The prescribed laws for processing an individual who has been accused of a criminal act are collectively known as the Indiana Criminal Code. In keeping with these legislations, the power of the state is brought into a criminal case with the issue of an active warrant which is released by the state judiciary. While most cases start when information is filed in court pertaining to a matter, in some cases, the state prosecution may file an indictment.
However, in Indiana, a Grand Jury indictment is not a legal requirement even in cases where the crime could warrant capital punishment. When information is filed with a tribunal, it has to be signed by the prosecuting attorney and it should be submitted in court with a probable cause affidavit that outlines the evidence in the case which points to the involvement of the accused in the criminal incident.
In order for a warrant to be issued, the magistrate of the criminal court has to be convinced that there is enough proof in the matter to hold the offender culpable. In case, the defendant is already being held in custody, the evaluation of probable cause is done to keep him in detention till such time that he can be produced in court for bail or trial.
Once the accused has been apprehended, the police will go through the usual round of questioning to collect more evidence in the matter. The offender has the right to call in his/her attorney at this point. The police are legally obligated to present the accused in court at the earliest possible opportunity; this usually means within 48 hours of arrest.
The bail hearing: Also known as the initial hearing, this court session is held to set bail for release. While the actual bail amount is set during the initial hearing, most counties of Indiana do have a bail amount schedule. In keeping with this, a person can secure release by posting a bond or cash in court to the amount of $1500 for Class A misdemeanors, $2500 for Class D felonies, $5000 for Class C felonies, $10,000 for Class B felonies and $25,000 for Class A felonies.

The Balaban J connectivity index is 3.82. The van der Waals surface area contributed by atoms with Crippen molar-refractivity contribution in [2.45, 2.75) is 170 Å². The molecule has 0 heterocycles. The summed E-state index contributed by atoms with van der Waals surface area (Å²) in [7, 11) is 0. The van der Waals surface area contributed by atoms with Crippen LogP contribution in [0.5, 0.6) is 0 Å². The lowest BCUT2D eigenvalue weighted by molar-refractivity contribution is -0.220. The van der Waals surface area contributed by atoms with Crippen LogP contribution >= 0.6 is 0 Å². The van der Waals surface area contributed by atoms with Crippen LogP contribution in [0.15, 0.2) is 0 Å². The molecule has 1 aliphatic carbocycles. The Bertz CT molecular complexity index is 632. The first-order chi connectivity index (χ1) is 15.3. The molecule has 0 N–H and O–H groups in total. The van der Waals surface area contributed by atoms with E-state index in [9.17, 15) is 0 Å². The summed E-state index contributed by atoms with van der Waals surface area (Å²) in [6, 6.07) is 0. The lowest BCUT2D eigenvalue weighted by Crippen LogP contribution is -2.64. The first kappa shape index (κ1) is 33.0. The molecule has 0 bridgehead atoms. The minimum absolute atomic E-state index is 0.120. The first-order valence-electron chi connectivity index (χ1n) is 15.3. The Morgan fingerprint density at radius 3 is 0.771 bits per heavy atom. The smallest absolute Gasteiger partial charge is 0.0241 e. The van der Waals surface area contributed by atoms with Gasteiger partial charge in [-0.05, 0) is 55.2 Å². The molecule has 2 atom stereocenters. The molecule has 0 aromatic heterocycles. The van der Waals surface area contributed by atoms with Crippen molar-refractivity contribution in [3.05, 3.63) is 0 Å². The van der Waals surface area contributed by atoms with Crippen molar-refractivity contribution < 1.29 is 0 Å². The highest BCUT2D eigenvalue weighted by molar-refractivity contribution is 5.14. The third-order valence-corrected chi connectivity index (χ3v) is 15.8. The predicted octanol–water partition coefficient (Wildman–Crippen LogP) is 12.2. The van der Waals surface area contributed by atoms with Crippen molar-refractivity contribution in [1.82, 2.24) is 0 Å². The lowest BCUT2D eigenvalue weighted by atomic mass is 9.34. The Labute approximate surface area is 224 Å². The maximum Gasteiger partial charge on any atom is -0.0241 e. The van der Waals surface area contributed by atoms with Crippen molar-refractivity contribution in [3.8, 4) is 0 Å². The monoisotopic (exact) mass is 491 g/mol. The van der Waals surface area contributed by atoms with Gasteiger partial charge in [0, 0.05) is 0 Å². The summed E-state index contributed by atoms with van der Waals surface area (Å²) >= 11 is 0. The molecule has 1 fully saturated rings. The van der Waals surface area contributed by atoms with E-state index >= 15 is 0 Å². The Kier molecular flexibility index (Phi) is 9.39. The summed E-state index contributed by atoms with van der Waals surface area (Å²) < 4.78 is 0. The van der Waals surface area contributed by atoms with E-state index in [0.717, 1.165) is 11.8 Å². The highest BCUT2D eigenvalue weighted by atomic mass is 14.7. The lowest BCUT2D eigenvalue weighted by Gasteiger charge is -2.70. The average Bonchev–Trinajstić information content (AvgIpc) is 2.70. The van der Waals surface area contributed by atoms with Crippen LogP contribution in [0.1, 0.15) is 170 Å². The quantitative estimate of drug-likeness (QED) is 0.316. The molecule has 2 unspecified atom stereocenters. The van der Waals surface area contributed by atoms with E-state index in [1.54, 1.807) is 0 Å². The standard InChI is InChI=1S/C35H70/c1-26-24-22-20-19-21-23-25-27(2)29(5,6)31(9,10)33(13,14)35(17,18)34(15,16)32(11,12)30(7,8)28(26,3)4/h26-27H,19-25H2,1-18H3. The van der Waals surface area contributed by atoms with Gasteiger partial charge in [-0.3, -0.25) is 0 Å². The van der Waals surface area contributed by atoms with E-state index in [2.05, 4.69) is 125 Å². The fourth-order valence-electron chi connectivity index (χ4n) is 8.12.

Discovery: This is the process through which lawyers on both sides exchange information held by them. This is a legal perquisite hence there are very few chances of surprise witnesses or evidence being brought in during the trial. In discovery sessions, witnesses from both or one side can be subpoenaed.
The motions: Before the actual trial, several motions may be filed by the prosecution and the defense. For instance, the attorneys for the offender may file a motion to reduce the bail amount or to change the venue of the trial. Because motion hearings are held separately, these may delay the start of the actual trial.
The trial proper!
Plea bargain: This refers to an agreement between the state and the defendant in which the accused agrees to enter a guilty plea in exchange for the dismissal of certain charges or a specific sentence.
Trial rights: All suspects, regardless of the offense that they are being charged of, have the right to be represented by a competent legal counsel. If an offender cannot afford to hire the services of an attorney, one will be provided to him free of charge by the state. The defendant also has the right to a bench trial if the prosecution, the magistrate and the defendant agree on this. Otherwise, a jury trial is held in which 12 people decide on the matter.
During the trial: The case starts with opening statements made by both sides. The prosecution gets the first chance to present their evidence and witnesses before the jury after this the defense puts forth their rebuttal evidence and argument. The conclusion of the trial is marked by closing arguments from both sides. The jury has 20 minutes to 20 days to decide on the matter and to hold the defendant guilty or to acquit him.
In cases where the accused is found guilty of the criminal act, the judge considers the Presentence Investigation Report filed by the Probation Department along with the evidence presented during the trial when fixing an appropriate sentence.